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Icewalker
12-12-2005, 01:43
If you were to lose about 3/4 of all the blood in your body, what color would your skin be? Or rather, if you lost ALL the blood in your bloody, what color would your skin be THEN? I ask because I'm writing a morbid sci-fi story (as some of you may/mayn't know).

starlight
12-12-2005, 02:01
A very pale version of your normal skin tone.

BTW if you lose more than 40% you go into *decompensating shock* and without volume replacements (IVs) you'll die. <morbid medical trivia from a career in healthcare:D>

Wiseman
12-12-2005, 04:24
sure your writing a story, this is a return of what people use to do, use portent instead of a hospital.;)

TitusAndronicus
12-12-2005, 04:37
Past experience:

Koreans turn white and their skin looks like candle wax. Somalies turn a light greybrown color, almost a yellow but more grey. Yugoslavians looked greenish. It really depends I guess on your original coloration. I got hurt once and I turned a kind of pink waxy color and my lips turned blue, like the color of a blue sweet tart. Any of this help?

RElize however that it takes a HELL of a lot of blood loss for a person to bleed out like this. Usually they die of shock first, or organ damage.

arkbird
12-12-2005, 09:10
Most whites will turn a very very light grey as your body begins the decomp. process. 50% blood loss is in most cases fatal but there always exceptions to the rule.

Icewalker
12-12-2005, 14:42
And if the main character has 2 bionic limbs w/ oil (or a facsimile of oil) making them run, mixes w/ blood, what happens then? Oh yeah, the two arms have crap loads of connections to the brain to make them function better than normal human limbs. So if the oil in the in the 2 bionic arms mixed w/ the blood flowing through the guy's artificial veins, what would happen? Rather, what would he look like (assuming he's lost a crap load of blood, but is still alive and all)?

Xhalax
12-12-2005, 14:49
The thing is...you have to remember that your blood is only red when it comes into contact with air. That's why your viens and blue rather than read

C. Langana
12-12-2005, 15:39
sure your writing a story, this is a return of what people use to do, use portent instead of a hospital.;)
I miss those threads, if it helps I had a splinter earlier.


Icewalker: bionic bits, they'd probably twitch and spasm a lot but not much else, they wouldn't exactly be bleeding oil, course that depends on how their controlled.
If their just controlled via a plug into the brain, they won't be doing much. The brain will be deprived of Oxygen and generally out of it.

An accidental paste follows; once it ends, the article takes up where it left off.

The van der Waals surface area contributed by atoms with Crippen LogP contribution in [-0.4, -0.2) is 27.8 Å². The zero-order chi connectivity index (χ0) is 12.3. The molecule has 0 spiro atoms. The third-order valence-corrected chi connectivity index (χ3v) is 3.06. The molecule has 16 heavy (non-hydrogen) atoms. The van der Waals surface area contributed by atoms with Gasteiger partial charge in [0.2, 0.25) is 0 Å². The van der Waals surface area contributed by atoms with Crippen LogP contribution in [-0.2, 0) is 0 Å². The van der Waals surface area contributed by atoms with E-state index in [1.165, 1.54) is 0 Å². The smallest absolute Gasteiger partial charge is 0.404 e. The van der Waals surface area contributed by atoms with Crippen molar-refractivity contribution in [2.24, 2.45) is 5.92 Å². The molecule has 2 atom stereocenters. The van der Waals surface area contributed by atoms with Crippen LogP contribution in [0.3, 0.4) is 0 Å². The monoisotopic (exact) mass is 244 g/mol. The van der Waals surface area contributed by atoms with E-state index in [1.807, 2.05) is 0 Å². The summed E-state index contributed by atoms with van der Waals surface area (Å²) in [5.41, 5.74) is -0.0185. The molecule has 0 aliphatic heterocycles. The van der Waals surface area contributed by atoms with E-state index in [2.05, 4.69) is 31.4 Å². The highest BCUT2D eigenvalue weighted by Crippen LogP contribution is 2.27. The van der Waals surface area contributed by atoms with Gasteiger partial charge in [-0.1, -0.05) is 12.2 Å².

If their controlled via something like a line of nanobots in the bloodstream (ooh!) then I'd still make the Nanos separate in air, making them easier to muck about with in the lab. (Or even better coagulate V. quickly on contact with air. )

Titus: Thats interesting but remarkable, my generation doesn't realise how lucky it is sometimes.

So yeah Icewalker, your character will have two big silver arms and be whatever colour Titus says.

Arnizipal
12-12-2005, 17:59
The thing is...you have to remember that your blood is only red when it comes into contact with air. That's why your viens and blue rather than read
But blood transports (among other things) air through your body... :eyebrows:

C. Langana
12-12-2005, 18:16
Its still blue in the veins mate, don't ask me why.

Kohhna
12-12-2005, 19:16
And if the main character has 2 bionic limbs w/ oil (or a facsimile of oil) making them run, mixes w/ blood, what happens then? Oh yeah, the two arms have crap loads of connections to the brain to make them function better than normal human limbs. So if the oil in the in the 2 bionic arms mixed w/ the blood flowing through the guy's artificial veins, what would happen? Rather, what would he look like (assuming he's lost a crap load of blood, but is still alive and all)?
I'll go check.

*15 minutes of screaming and mechanical sawing/drilling noises later*

Apparently they die.

Mouldsta
12-12-2005, 19:21
Its still blue in the veins mate, don't ask me why.
IIRC from biology it's red when oxygenated (going away from the heart), and blue when returning. Thus half your veins will be blue and half will be red. Don't ask me why all the ones on the surface appear to be blue though, perhaps all the returning veins are closer to the surface.

C. Langana
12-12-2005, 19:30